Young ‘ex-pats’ worth luring back home, conference attendees told
Municipal leaders should stop trying to bait or bribe youth who want to leave town, says a University of Waterloo researcher.
Let them go because if you can lure them back, they will be more successful, Michelle Madden urged attendees at the Economic Developers Council of Ontario annual conference Thursday.
“The best approach is to graciously let them leave and then work on attracting them back,” said Madden, outreach manager in the university’s economic development program.
She said research shows those who return to their hometown after being educated or getting work experience elsewhere own a higher percentage of businesses and employ more people than those who stayed. Those who work for others achieved higher levels of success, too.
“So embrace youth out-migration,” said Madden. “If you bring ex-pats home, it will be good for your community.”
She highlighted efforts by Chatham-Kent and Toronto to bring young ex-pats home that included directly linking them with employers, and videos highlighting the stories of those who returned.
Andre Robichaud says he vowed never to return to his hometown of Kapuskasing when he left at 18. Now he’s an economic development officer there, working to bring young people back to the northern Ontario town.
Hits to the forestry- and mining-based economy of the town of 8,000 meant youth fled at the highest rate ever through the 1990s and into the 2000s. The town developed a strategy in 2006 that focused on Kapuskasing’s quality of life and cost of living.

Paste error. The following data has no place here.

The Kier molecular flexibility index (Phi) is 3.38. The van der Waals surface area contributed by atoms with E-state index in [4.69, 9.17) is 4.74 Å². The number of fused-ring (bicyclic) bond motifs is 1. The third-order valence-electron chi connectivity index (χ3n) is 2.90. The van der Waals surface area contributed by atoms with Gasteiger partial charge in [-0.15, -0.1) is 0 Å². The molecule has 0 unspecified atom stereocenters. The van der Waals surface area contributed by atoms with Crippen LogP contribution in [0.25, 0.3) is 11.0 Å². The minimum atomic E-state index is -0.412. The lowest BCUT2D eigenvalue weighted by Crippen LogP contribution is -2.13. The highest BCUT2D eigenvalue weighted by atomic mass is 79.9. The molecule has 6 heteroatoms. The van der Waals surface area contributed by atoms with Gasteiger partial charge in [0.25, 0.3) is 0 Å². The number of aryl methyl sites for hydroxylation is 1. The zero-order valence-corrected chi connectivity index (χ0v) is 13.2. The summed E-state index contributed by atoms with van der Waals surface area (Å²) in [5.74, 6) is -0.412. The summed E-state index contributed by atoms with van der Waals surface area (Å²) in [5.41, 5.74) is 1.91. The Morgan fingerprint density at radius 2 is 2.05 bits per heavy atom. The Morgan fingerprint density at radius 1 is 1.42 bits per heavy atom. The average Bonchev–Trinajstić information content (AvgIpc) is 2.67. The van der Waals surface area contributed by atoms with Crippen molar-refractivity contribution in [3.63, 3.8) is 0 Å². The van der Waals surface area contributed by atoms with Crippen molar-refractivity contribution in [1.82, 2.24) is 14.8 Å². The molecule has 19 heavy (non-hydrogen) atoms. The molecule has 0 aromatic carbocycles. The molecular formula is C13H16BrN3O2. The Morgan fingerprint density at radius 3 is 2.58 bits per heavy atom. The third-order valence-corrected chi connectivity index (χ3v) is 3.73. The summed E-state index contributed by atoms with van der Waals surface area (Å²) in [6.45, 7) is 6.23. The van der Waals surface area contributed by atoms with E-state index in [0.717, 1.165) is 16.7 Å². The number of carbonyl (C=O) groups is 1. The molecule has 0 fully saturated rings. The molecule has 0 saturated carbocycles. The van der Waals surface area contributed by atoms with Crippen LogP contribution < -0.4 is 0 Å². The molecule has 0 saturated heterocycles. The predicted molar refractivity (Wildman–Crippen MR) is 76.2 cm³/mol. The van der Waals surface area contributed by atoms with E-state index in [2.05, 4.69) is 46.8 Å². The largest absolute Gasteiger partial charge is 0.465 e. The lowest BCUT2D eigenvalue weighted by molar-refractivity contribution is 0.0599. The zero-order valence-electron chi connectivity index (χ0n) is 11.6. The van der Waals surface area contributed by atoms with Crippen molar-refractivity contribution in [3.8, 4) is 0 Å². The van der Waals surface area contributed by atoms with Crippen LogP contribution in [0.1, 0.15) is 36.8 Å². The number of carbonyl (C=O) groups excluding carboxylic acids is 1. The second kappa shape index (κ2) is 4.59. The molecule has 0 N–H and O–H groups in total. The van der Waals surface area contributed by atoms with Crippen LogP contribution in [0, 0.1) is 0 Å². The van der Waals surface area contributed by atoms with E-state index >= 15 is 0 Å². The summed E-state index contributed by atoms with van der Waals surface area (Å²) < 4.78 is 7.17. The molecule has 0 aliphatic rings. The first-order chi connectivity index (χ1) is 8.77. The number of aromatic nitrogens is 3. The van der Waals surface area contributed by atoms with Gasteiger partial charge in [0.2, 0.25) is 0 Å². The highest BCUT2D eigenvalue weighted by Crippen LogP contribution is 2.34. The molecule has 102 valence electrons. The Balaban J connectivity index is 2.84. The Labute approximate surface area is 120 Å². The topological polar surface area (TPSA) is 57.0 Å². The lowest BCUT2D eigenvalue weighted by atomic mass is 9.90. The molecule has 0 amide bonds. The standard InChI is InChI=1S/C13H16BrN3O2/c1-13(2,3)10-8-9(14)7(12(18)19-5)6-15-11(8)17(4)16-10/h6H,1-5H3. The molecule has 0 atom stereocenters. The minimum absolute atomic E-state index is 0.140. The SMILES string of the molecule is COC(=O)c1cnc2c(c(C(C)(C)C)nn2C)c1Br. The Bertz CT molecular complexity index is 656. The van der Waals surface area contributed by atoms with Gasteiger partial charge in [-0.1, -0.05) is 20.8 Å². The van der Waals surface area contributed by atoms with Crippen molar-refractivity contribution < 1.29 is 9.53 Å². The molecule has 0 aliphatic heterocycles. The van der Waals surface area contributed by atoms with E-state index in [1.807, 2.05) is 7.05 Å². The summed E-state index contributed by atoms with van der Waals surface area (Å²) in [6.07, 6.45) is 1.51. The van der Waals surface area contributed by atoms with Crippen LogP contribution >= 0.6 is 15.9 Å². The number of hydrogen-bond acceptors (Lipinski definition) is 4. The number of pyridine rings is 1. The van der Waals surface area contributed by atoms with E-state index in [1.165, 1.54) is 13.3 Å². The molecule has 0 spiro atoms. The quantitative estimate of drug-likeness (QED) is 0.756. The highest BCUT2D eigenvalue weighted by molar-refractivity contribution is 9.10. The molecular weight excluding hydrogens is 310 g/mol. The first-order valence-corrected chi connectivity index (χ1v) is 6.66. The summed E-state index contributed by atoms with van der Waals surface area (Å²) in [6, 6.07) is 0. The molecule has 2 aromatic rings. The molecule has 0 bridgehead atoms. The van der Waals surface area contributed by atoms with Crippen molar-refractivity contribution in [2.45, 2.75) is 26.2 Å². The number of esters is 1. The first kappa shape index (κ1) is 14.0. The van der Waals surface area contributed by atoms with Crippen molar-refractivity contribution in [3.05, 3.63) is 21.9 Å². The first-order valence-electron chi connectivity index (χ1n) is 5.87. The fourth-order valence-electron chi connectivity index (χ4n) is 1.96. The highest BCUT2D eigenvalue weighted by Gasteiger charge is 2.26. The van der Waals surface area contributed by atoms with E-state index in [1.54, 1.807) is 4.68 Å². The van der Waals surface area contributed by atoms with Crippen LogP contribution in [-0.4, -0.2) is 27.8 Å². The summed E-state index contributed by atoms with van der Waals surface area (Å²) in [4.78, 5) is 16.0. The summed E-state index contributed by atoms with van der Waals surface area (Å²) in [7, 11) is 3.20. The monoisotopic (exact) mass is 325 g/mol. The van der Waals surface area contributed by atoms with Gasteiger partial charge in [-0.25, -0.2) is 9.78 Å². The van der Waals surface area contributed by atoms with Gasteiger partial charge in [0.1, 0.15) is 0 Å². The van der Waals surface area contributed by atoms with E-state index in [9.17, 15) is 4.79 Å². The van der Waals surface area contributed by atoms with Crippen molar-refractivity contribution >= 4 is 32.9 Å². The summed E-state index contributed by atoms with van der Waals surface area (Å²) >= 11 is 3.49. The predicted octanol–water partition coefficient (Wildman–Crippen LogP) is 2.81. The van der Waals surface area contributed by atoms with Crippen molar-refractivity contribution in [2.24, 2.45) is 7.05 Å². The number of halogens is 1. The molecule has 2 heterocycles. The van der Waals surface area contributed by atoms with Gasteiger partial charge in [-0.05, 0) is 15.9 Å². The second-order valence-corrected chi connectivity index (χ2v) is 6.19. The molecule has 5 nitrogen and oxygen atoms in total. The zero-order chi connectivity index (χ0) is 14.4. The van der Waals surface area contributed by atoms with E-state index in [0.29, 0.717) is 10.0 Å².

This is a town where the average commute is 8.5 minutes and a “very nice house” can be bought for $97,000, says Robichaud.
Town staff connected with local employers, built a database of youth, issued newsletter highlighting local opportunities and even brought Kapuskasing natives back for weekends of wining and dining.
Michael Marini, director of marketing for Hamilton’s economic development department, says this city is already well positioned as a place of opportunity for young people. That is now translating into new businesses and real estate investment.
“We’re now in a very exciting phase of activity,” he said.
The theme of youth carried into the last keynote address of the conference, held at the Hamilton Convention Centre.
Marketing expert and youth culture researcher Max Valiquette said the most powerful youth (18- to 34-year-old) cohort ever is defined by the constant connectivity of social networking, the postponement of adult milestones, such as post-secondary graduation, marriage and children, and a cultural fixation on the style and behaviour of youth.
He said workplaces have to engage this group through optimism and encouraging their ideas and entrepreneurial spirits. But setting clear workplace expectations is crucial.
“This group may come across as fundamentally disrespectful. They aren’t. They’ve just had a huge voice throughout their life.”
Article courtesy of Meredith MacLeod, The Hamilton Spectator.